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Jesperi Kotkaniemi now has his goal total to 10 on the season, having scored four goals in his last four games. The coaching staff told him that he has a good shot and to use it more, which seems to have been good advice. All night, too, he simply makes the right play. He finds his pass, and he understands the situation when it is time to be safe. He is 18, but he seems 28.
It was another night where Victor Mete was flying. He joined the rush to almost score his first goal as an NHLer, but it just went wide on the partial breakaway. Midway through the second period, he quickly found Gallagher for a sure tap in that was stopped. In the third period, it again looked like he had his first on a five-footer, but it just would not go in for him. Mete uses his speed to pull away from checkers. He would have had a tough time in the brawny NHL, but when you can use your speed now, Mete is one hell of a 100th pick overall in the entry draft. Sure, you can’t tell when he shoots if it was meant to be a pass, but everything else he does well.
Overall, a word is due about everyone — the entire team.
The Habs weren’t playing the Ducks in this one. This was the Winnipeg Jets, and if not for their keeper, it was 6-1 after the second period. Drouin could have had four himself. Nicolas Deslauriers had a gaping net, but let the only place that Hellebuyck could possibly make the save be where Deslauriers shot it — on the ice, where the Jets keeper darted out his pad in desperation. The Habs were firing rockets from everywhere and the Jets were overwhelmed. One of the best teams in hockey found the Habs had too much speed for them.
This was a statement game. Not because they beat the Jets, but because they dominated them. It didn’t need a pleasing scoreline. The Habs had 53 shots. Just the tilt of the ice told you that the Habs could very well be for real, and if you have been underestimating them, maybe it’s time to stop.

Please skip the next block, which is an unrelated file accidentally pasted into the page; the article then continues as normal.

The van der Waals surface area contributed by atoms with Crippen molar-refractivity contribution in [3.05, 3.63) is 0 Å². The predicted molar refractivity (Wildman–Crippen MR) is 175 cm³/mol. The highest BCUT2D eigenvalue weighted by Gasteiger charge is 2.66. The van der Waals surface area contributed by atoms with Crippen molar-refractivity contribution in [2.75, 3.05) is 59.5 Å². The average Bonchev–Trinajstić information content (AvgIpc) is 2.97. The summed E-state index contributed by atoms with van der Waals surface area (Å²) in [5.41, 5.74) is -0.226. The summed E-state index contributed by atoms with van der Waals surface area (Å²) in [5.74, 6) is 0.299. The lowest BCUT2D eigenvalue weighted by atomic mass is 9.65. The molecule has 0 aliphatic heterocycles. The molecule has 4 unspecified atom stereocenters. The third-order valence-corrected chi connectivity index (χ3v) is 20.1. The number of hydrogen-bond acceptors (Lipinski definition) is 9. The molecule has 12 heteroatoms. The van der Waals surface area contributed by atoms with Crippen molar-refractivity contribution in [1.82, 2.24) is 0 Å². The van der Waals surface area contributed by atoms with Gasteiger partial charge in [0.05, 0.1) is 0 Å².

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Carey Price was an 890 goalie at one point this season. The Habs were winning games but they needed four goals to do it, and they got those goals to their credit. However, that script was not sustainable. They needed their goalie to come back to the numbers that he is capable of, and he has. With a 953 save percentage in January, Price is looking just as stellar in February. Price was among the worst goalies in hockey to start this season, but now he is back near the top. He likely has too far to go to finish top five in save percentage, but he’s making a run for it. Price has his season-save percentage to 917, good enough for 13th in the league. He needs to get to 924 to get top five. Not likely attainable, but for the Habs, anything resembling this Carey Price and that playoff spot is all but assured. A number of 953, considering a goalie faces on average 30 shots a game, is a goal and a half allowed per game. Give the Habs that number allowed and they’re going to win a lot of hockey games the way they’re skating.
Some interesting thoughts coming from Nick Suzuki this week. He is one of the Habs’ top prospects playing for the Guelph Storm in the Ontario Hockey League.